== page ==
The Last Post Ceremony commemorating the service of (2046) Private Douglas Beattie Murphy, 4th Pioneer Battalion, AIF, First World War

Places
Accession Number PAFU2015/192.01
Collection type Film
Object type Last Post film
Physical description 16:9
Maker Australian War Memorial
Place made Australia: Australian Capital Territory, Canberra, Campbell
Date made 16 May 2015
Access Open
Conflict First World War, 1914-1918
Copyright Item copyright: © Australian War Memorial
Creative Commons License This item is licensed under CC BY-NC
Copying Provisions Copy provided for personal non-commercial use
Description

The Last Post Ceremony is presented in the Commemorative area of the Australian War Memorial each day. The ceremony commemorates more than 102,000 Australians who have given their lives in war and other operations and whose names are recorded on the Roll of Honour. At each ceremony the story behind one of the names on the Roll of Honour is told. Hosted by Craig Berelle, the story for this day was on (2046) Private Douglas Beattie Murphy, 4th Pioneer Battalion, AIF, World War.

Speech transcript

2046 Private Douglas Beattie Murphy, 4th Pioneer Battalion, AIF
DOW 25 June 1916
No photograph in collection

Story delivered 16 May 2015

Today we remember and pay tribute to Private Douglas Murphy, who died while fighting during the First World War.

Douglas Beattie Murphy was born in 1880, one of six children of Frederick and Margaret Murphy of Wilton, Scotland. After state schooling in the county of Roxburgh, Murphy enlisted in the British Army and served as a dispatch rider in South Africa with the South African Constabulary in 1901 and 1902. After completing his term of service, Douglas immigrated in 1907 to Australia, where he worked as a labourer in Brighton, South Australia. He married Clara Schulz in August 1915, and adopted her two children, Christian and Iris.

Douglas enlisted in the Australian Imperial Force in Adelaide in August 1915, and after a period of training at Mitcham Camp embarked for Egypt with a reinforcement group for the 3rd Light Horse Regiment in February 1916. Douglas arrived in Egypt far too late to participate in the Gallipoli campaign, but was transferred to the 4th Pioneer Battalion as the Australians prepared to deploy to the Western Front. Arriving in France in June 1916, he proceeded immediately with his unit to the relatively quiet “nursery sector” outside the village of Bois Grenier.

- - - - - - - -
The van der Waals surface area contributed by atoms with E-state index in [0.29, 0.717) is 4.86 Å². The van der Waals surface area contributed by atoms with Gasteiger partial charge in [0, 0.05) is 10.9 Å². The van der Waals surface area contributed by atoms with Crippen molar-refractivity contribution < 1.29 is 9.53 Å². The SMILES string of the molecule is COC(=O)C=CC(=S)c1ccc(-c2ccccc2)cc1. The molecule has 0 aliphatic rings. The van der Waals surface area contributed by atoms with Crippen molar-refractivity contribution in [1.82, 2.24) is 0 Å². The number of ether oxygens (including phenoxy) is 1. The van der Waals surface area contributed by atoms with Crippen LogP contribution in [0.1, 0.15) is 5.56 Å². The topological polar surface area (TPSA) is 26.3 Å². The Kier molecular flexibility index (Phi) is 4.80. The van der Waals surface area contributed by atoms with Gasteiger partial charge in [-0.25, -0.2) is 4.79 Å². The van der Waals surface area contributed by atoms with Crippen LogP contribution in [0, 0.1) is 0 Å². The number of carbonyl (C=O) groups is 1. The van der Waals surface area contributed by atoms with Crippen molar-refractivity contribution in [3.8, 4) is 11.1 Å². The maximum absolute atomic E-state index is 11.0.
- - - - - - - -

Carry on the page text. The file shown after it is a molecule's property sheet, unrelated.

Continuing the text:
The 4th Pioneer Battalion had only just arrived in France before it filed into the trenches for the first time. Douglas and his comrades were allocated the task of mending the waterlogged and shell-torn breastwork defences outside Bois Grenier, which included extending a communication trench between two main thoroughfares towards the front line. Although the sector was comparatively quiet, used to acclimatise new troops to the conditions specific to trench warfare, German artillery bombarded the Australian positions with some regularity.

It was during one of these bombardments on 25 June 1916 that Douglas Murphy was mortally wounded by German shell fragments; he was evacuated to a nearby dressing station with shrapnel in his lower abdomen but died soon after, aged 36. He was buried at the Brewery Orchard Cemetery near where he died, and rests there today.

Douglas Murphy’s name is listed on the Roll of Honour on my right, along with more than 60,000 others from the First World War.

This is but one of the many stories of service and sacrifice told here at the Australian War Memorial. We now remember Private Douglas Murphy, and all of those Australians who have given their lives in service of our nation.

Aaron Pegram
Historian, Military History Section

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